One of the biggest cybersecurity challenges that organizations face is one that has been dogging them for decades – compliance. What is interesting about the impact of technology is that there are two fundamental reasons why compliance becomes more difficult.
The Same Problem Exists, but is More Complex
Technology is a double-edged sword when it comes to cybersecurity. For example, we have all benefited from the enhancement and adoption of cloud services, especially given the impact of the pandemic. Many of us had our daily work routine turned upside down which in turn accelerated the adoption of cloud services and work-from-anywhere solutions. However, what we have seen from an organizational perspective is that the expanded use of the cloud has resulted in, for many enterprises, a degraded awareness of what services and assets are being actively used, and by extension, needing security controls and services.
Think about it – one of the core tenants of all security frameworks and compliance standards is that one has an accurate understanding of what is in an organization’s environment. This definition of environment, ten to fifteen years ago, was largely restricted to what was behind a corporate firewall. Nowadays, this delineation is all but non-existent. For those with an ITSM (IT Service Management) solution in place, is this functioning as your enterprise ITAM (IT Asset Management)? If so, are you ingesting not only the virtual workstations, servers and containers in your multiple cloud environments but information about the cloud providers themselves? What about all the 3rd and 4th party cloud vendors needed for your enterprise services? Chances are pretty good when you go beyond your internal network that your awareness of what’s in play gets a bit fuzzier.
This awareness is the cornerstone of many compliance requirements; examples include but are not limited to the Center for internet Security, NIST, GDPR and so on. Even if there is a compliance standard out there that does not explicitly call out the need for an accurate ITAM, which I am unaware of but is possible, every cybersecurity compliance requirement out there puts parameters in place that require an understanding of assets in an environment. How can one be expected to implement effective data security controls if you don’t know what assets exist in the first place to apply said controls? Knowing what one has is the foundation for any compliance standard.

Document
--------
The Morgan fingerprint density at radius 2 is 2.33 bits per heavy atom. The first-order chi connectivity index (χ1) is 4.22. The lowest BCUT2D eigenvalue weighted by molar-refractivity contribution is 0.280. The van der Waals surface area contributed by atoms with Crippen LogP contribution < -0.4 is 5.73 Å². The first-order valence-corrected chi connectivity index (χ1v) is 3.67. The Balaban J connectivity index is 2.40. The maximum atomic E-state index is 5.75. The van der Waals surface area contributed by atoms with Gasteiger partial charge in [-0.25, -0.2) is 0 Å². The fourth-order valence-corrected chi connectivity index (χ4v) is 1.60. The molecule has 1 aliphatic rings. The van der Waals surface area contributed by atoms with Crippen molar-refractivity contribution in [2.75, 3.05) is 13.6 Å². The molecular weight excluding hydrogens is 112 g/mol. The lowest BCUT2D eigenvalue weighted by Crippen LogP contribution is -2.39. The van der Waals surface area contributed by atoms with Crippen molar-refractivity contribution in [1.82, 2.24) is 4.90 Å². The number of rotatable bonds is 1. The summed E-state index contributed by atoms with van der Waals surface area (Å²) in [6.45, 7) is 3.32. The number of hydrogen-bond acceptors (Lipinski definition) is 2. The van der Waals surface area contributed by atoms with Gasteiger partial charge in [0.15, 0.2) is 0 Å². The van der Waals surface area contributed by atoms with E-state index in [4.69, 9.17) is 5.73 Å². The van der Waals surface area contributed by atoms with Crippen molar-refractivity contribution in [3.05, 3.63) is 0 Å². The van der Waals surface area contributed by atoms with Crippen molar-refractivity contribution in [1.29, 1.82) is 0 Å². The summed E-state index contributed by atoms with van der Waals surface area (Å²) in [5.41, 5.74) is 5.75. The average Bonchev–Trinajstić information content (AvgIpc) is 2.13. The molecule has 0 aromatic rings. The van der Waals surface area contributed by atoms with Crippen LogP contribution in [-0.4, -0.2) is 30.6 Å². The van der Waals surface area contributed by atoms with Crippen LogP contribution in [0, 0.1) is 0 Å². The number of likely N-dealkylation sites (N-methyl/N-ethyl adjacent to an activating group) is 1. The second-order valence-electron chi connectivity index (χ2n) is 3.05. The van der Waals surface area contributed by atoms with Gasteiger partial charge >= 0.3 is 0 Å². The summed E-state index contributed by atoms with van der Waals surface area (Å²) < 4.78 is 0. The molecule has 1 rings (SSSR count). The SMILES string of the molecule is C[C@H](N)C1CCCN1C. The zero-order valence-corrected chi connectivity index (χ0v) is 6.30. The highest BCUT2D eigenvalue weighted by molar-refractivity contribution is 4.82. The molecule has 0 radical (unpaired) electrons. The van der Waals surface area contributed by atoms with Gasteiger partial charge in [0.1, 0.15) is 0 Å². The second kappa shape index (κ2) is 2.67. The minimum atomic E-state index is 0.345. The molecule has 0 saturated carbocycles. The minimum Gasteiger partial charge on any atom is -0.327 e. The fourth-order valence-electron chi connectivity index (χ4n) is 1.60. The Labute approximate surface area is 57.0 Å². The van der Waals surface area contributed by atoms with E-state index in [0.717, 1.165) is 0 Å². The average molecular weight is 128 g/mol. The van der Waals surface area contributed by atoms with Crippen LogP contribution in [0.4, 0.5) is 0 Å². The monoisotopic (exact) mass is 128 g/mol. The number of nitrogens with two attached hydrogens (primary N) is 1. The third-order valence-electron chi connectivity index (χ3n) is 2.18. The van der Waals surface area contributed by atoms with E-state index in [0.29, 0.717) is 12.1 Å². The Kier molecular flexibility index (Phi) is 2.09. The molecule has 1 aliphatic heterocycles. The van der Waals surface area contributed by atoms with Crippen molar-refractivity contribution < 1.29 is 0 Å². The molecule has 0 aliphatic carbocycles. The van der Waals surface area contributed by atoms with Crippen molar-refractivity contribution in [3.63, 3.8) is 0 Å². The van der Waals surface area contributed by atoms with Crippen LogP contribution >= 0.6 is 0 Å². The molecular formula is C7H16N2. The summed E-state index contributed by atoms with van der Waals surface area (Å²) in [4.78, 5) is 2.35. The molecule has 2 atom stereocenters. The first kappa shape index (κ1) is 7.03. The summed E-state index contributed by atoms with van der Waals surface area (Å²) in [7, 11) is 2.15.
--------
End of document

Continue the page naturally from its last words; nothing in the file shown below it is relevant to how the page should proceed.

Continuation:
Even if SOX, HIPAA, CJIS or some other compliance requirement isn’t your priority, getting your arounds around cloud services and assets is just good cyber hygiene and fundamental to any security program. How can you effectively assess cyber risk at an enterprise level if you don’t know what is in the enterprise? Anything you do or suggest is built upon, at best case, an incomplete assumption of reality or worse, completely wrong.
New Technology Equals New Compliance Challenges
While it is reasonable to posit that a majority of the challenges around cybersecurity compliance are the same from say ten years ago, there are new concerns and challenges as a result of newer technology. A good example of this is IoT.
Technically IoT technology has been around for decades, in particular in SCADA and other industrial applications. However, it hasn’t been until the last decade that we’ve seen an explosion of adoption in the enterprise, but especially in the consumer markets.However, the biggest issue with respect to IoT is that this technology has and continues to be compromised by multiple cyber threats. Many of the DDOS attacks that organizations experience are caused by tens, if not hundreds of thousands of compromised IoT devices, which are in turn used to DDOS enterprises of all sizes.
This has not gone unnoticed by the federal government. On May 12, 2021, the White House issued an executive order that, among other things, puts forth requirements around IoT devices and deployments. While this executive order only directly impacts executive federal departments, it does demonstrate the fact that as new technology emerges that compliance will eventually follow behind. The EU introduced a cybersecurity standard for consumer based IoT products in June 2020. Among the thirteen different provisions includes the concept of no universal default passwords.
New compliance requirements aren’t enacted at just the national and industry level. SB-327 in California, which went into effect on January 1st, 2020 specifically calls out the IoT market. Any manufacturer of a device that either directly or indirectly connected to the internet must enable ‘reasonable’ security controls to prevent unauthorized access, modification, or data exposure.
What Does This Mean for the Future of Cybersecurity Compliance
The good news is that the purpose behind cyber compliance will remain the same –to establish guidelines and prerequisites for people and organizations to follow to ensure what the compliance requirement is focused upon is protected. Protection can extend to the validity, confidentiality, and accessibility of data.
Compliance standards will evolve and change over time – some may be deprecated, and some created in response to the ebb and flow of old and new technology. What we need to remember is that compliance doesn’t necessarily equal effective cyber security, but very frequently will set us on a path that will.